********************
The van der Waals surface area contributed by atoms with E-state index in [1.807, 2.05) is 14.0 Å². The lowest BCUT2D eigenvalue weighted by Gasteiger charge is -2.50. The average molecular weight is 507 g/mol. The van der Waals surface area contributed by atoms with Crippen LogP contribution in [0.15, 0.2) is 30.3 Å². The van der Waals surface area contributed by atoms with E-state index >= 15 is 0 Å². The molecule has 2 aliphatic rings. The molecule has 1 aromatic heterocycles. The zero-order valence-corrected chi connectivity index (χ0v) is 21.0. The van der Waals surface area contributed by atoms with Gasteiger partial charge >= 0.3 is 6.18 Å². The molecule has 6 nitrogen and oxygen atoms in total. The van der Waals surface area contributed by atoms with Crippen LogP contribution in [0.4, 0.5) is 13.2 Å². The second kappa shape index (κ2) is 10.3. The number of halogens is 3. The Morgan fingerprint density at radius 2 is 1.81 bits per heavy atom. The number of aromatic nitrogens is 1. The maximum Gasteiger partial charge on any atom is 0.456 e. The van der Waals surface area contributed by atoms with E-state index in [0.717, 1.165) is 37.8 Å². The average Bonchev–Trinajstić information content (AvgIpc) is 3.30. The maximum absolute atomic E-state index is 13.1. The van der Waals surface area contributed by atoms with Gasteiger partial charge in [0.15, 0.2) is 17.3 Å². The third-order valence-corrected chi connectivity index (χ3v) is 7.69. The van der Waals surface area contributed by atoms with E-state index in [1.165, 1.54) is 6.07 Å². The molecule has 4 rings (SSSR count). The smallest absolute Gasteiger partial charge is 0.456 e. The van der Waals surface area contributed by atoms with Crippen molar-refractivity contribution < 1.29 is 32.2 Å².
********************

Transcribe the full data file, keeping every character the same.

The van der Waals surface area contributed by atoms with E-state index in [1.807, 2.05) is 14.0 Å². The lowest BCUT2D eigenvalue weighted by Gasteiger charge is -2.50. The average molecular weight is 507 g/mol. The van der Waals surface area contributed by atoms with Crippen LogP contribution in [0.15, 0.2) is 30.3 Å². The van der Waals surface area contributed by atoms with E-state index >= 15 is 0 Å². The molecule has 2 aliphatic rings. The molecule has 1 aromatic heterocycles. The zero-order valence-corrected chi connectivity index (χ0v) is 21.0. The van der Waals surface area contributed by atoms with Gasteiger partial charge >= 0.3 is 6.18 Å². The molecule has 6 nitrogen and oxygen atoms in total. The van der Waals surface area contributed by atoms with Crippen LogP contribution in [0.4, 0.5) is 13.2 Å². The second kappa shape index (κ2) is 10.3. The number of halogens is 3. The Morgan fingerprint density at radius 2 is 1.81 bits per heavy atom. The number of aromatic nitrogens is 1. The maximum Gasteiger partial charge on any atom is 0.456 e. The van der Waals surface area contributed by atoms with E-state index in [0.717, 1.165) is 37.8 Å². The average Bonchev–Trinajstić information content (AvgIpc) is 3.30. The maximum absolute atomic E-state index is 13.1. The van der Waals surface area contributed by atoms with Gasteiger partial charge in [0.15, 0.2) is 17.3 Å². The third-order valence-corrected chi connectivity index (χ3v) is 7.69. The van der Waals surface area contributed by atoms with E-state index in [1.165, 1.54) is 6.07 Å². The molecule has 4 rings (SSSR count). The smallest absolute Gasteiger partial charge is 0.456 e. The van der Waals surface area contributed by atoms with Crippen molar-refractivity contribution < 1.29 is 32.2 Å².